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The high cost of child abuse

A 4-year-old girl sits with her leg chained to a pillar in Koh Kong
A 4-year-old girl sits with her leg chained to a pillar in Koh Kong last year. Regional maltreatment of children can lead to damaging economic effects, a new report states. PHOTO SUPPLIED

The high cost of child abuse

The maltreatment of children costs countries in East Asia and the Pacific $209 billion per year, the equivalent to 2 per cent of the region’s GDP, according to a newly released study from UNICEF.

The report drew on more than 360 studies of child maltreatment produced across the region since 2000, with emotional abuse, physical abuse, sexual abuse, neglect, the witnessing of domestic violence and death from maltreatment all given an estimated cost.

“Child maltreatment can have lifelong economic consequences resulting directly or indirectly from associated behavioural problems, mental and physical health conditions, increased risk for violent behaviours, disability from physical injury, reduced health-related quality of life, lower levels of educational achievement and impaired capacity of adults to generate income,” reads the report.

Using the data from the reports, researchers calculated the prevalence of the types of abuse and applied them to data from the World Health Organisation’s 2004 Global Burden of Disease project to draw comparisons between four sub-regions. It also used World Bank data to draw comparisons between different income levels.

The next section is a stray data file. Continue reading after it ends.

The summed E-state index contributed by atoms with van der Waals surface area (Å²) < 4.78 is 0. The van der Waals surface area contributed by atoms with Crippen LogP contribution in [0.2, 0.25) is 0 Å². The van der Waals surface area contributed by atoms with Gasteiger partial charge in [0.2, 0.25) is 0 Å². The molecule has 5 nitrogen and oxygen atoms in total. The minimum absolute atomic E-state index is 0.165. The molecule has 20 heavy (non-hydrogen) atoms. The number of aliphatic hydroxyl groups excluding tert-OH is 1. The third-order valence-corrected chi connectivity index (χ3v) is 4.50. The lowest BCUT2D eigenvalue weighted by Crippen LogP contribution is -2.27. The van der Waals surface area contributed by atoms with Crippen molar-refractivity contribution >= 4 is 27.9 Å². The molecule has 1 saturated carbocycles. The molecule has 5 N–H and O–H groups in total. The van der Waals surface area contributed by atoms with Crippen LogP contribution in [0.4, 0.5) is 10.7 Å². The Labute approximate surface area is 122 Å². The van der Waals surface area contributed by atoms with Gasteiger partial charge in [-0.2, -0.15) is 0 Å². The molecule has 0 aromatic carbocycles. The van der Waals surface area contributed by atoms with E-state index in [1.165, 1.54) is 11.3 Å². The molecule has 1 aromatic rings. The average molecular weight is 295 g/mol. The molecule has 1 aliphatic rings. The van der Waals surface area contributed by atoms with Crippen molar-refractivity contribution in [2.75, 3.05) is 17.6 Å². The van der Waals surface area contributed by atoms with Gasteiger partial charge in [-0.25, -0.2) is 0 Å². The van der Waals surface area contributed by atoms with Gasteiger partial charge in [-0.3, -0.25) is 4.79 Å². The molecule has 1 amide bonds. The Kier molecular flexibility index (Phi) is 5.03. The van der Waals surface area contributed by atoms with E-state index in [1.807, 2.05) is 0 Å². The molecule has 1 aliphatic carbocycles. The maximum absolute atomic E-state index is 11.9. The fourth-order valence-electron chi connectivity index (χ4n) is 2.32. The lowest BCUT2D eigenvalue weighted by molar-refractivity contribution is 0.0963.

The report found that between 14 and 37 per cent of children from the different sub-regions experience at least one form of abuse before they turn 18, while different forms of abuse differed in prevalence according to income level. It also found patterns of abuse differed between the genders – with girls more likely to suffer from sexual abuse, while boys suffered more heavily from physical and emotional abuse.

Although abuse tended to be increasingly more prevalent as income levels fell, sexual abuse among girls was more prevalent in lower-middle income countries than in low-income countries, while neglect was more prevalent in upper-middle-income countries than lower-middle-income countries.

Cambodia is currently listed as a low-income country, though projected by various international agencies to reach lower-middle income status in the coming years.

In comparison to the report’s findings, a study of child maltreatment in Cambodia released by UNICEF in November found that 50 per cent of the Kingdom’s children suffered at least one form of abuse.

“This research allows us to demonstrate the scale of the problem in Cambodia and helps us make a powerful case for change,” said UNICEF Cambodia Representative Rana Flowers in a press release accompanying the new regional study.

While the report’s authors acknowledged the limitations of attempting to give maltreatment a cost, it suggested the findings were “conservative”, given a number of major health and social outcome categories could not be calculated.

It also emphasised that raising awareness was a key motive for producing the study, and urged governments to take the results as a call for greater action on the issue.

That call was backed by Friends International, a UNICEF partner dedicated to combating child abuse in the Kingdom through its ChildSafe program. “All forms of abuse and violence against children are clearly unacceptable, so we must implement viable solutions,” said international coordinator for ChildSafe Khemreth Vann.

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